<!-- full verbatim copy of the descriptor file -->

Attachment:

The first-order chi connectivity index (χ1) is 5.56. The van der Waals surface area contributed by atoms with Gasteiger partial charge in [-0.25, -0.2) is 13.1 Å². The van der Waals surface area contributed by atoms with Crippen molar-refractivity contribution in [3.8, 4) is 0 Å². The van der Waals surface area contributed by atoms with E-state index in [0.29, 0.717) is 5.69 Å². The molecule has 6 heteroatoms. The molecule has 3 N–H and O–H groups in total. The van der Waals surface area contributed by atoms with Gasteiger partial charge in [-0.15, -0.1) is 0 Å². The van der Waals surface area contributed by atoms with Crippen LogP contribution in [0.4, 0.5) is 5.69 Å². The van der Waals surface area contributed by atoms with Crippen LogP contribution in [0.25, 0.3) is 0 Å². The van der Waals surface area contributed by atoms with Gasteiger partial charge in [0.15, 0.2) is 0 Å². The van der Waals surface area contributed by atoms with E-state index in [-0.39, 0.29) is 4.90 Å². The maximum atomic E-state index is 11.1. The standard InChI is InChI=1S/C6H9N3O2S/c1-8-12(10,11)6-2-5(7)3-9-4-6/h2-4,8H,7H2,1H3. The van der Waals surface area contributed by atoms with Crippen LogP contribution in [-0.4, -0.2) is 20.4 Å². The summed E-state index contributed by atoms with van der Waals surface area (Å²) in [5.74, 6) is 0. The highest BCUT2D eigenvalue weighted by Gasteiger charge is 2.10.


The first-order chi connectivity index (χ1) is 5.56. The van der Waals surface area contributed by atoms with Gasteiger partial charge in [-0.25, -0.2) is 13.1 Å². The van der Waals surface area contributed by atoms with Crippen molar-refractivity contribution in [3.8, 4) is 0 Å². The van der Waals surface area contributed by atoms with E-state index in [0.29, 0.717) is 5.69 Å². The molecule has 6 heteroatoms. The molecule has 3 N–H and O–H groups in total. The van der Waals surface area contributed by atoms with Gasteiger partial charge in [-0.15, -0.1) is 0 Å². The van der Waals surface area contributed by atoms with Crippen LogP contribution in [0.4, 0.5) is 5.69 Å². The van der Waals surface area contributed by atoms with Crippen LogP contribution in [0.25, 0.3) is 0 Å². The van der Waals surface area contributed by atoms with Gasteiger partial charge in [0.15, 0.2) is 0 Å². The van der Waals surface area contributed by atoms with E-state index in [-0.39, 0.29) is 4.90 Å². The maximum atomic E-state index is 11.1. The standard InChI is InChI=1S/C6H9N3O2S/c1-8-12(10,11)6-2-5(7)3-9-4-6/h2-4,8H,7H2,1H3. The van der Waals surface area contributed by atoms with Crippen LogP contribution in [-0.4, -0.2) is 20.4 Å². The summed E-state index contributed by atoms with van der Waals surface area (Å²) in [5.74, 6) is 0. The highest BCUT2D eigenvalue weighted by Gasteiger charge is 2.10.